What is Holy? A Hanukkah Message
Often we associate holiness with old men pouring over ancient texts or pious people praying regularly. Kedushah (holiness) is a foreign concept to so many of us.
There is a prayer that is traditionally recited when Hanukkah candles are lit: ”these lights are holy, and we are not allowed to use them, only to look at them ”. This prayer alludes to a somewhat esoteric point of Jewish law. According to the halakha, the Hanukkah lights may not be used for any secular purpose. For example, we are forbidden to read by their light. The candles are meant to inspire us. They remind us of the light of religious freedom brought into the world by the ancient
Maccabees. They are to be admired but not used. Indeed, the shammash (the extra candle lit each night) has its origin in the legal fiction that if we do use the light generated from the menorah, it is not the
Hanukkah lights we are reading by, but the extra shammash light.
In this obscure halakha, we can find a meaning of holiness we can all relate to. We find true holiness in ideas that inspire us, or in acts of compassion that move us. Things that we use or manipulate are not
In a truly holy relationship, our spouse, our child, or our parents are people we inspire or are inspired by, not people we use.
When we admire nature as a gift from the almighty rather than a series of objects we can gain benefit from, our relationship with nature becomes holy. And when we relate to others in such a way as to give, rather than manipulate and use, we create sparks of holiness.
Hanukkah reminds us that our relationship with God should be holy. We love God and follow God’s
mitzvot not only for the promised rewards, but also to bring holiness into our lives.
The Hanukkah lights are holy because they cannot be used.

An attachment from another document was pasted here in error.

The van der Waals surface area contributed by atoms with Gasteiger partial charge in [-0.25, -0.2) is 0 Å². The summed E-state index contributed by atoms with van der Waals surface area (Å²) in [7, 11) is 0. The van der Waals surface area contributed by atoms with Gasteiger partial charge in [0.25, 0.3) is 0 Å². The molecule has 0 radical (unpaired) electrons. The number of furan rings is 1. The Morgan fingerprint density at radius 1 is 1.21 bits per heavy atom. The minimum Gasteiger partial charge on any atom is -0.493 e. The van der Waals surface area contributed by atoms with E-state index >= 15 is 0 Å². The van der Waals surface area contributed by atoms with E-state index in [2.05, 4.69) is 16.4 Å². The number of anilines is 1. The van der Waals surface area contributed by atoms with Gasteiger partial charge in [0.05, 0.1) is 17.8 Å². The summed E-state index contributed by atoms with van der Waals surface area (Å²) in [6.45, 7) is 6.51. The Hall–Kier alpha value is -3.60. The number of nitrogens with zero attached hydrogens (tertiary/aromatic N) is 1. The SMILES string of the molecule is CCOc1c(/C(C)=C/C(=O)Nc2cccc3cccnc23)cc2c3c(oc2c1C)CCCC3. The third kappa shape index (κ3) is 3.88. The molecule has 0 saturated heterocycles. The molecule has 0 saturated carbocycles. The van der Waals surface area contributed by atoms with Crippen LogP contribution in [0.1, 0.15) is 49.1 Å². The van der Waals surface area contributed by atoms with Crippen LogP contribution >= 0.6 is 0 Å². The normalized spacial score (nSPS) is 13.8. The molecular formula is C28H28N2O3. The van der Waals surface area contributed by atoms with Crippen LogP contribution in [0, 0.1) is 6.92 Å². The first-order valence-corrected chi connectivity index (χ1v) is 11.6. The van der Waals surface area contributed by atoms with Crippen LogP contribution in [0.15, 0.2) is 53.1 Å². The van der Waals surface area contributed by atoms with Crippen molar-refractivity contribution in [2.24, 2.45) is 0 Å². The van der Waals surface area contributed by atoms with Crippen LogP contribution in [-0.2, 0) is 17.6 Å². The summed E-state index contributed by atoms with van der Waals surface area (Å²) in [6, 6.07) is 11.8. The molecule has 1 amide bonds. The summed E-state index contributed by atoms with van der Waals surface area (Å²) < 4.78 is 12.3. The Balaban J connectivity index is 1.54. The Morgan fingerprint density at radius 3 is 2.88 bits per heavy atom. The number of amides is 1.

One more lesson of Hanukkah lights and holiness.
So many religions associate candles with holiness.
Perhaps it is because one candle can light so many others and it’s flame is never diminished. If you are blessed and have a child for example, you pour so much love into that child you might think you have exhausted your supply. You’ve reached empty. Then you are blessed with another tiny miracle and your supply is quickly replenished . During this year of COVID, the Hanukkah lights have a new message. They represent the many doctors and nurses and essential workers and so many others who served us as our “shammash” , taking great risks and making great sacrifices to do so. Their acts were holy and may they continue to shed lights for all of us.
Rabbi Jacob Rosner
WHO WRITES THE BOOK OF LIFE
In our prayers recited during this holy season, we are told of a book: sometimes
referred to as a Book of Life, sometimes as a book of Memories. “on Rosh Hashana it is written, and on Yom Kippur it is sealed, who will live and who will die”
Does this mean that my life is pre-ordained? Do I have no choices to make?
We assume it is God who is writing this “Book of Life”, but a closer look shows us that when God opens our “Book of Memories”, “the signature of each of us is attached”.
We write our own book of life. It is up to us to find meaning in these sacred hours we spend at prayer. It is the job of each of us to peruse the book of life we wrote during this past year, and determine where we need to grow. Perhaps, if we want to extend the metaphor, we should see ourselves as editors. We open our book, we read our chapters and we make changes. Some of the chapters are entitled “family” or “community” or “Judaism” or “charity”. On these Holy days we ask ourselves, “What did we write in those chapters?” Did we give of ourselves as much as we should have? Did we live a life of mitzvah? Did we connect with God? Did we contribute to our community? Were we loving and giving to our children and grandchildren, to our spouses?”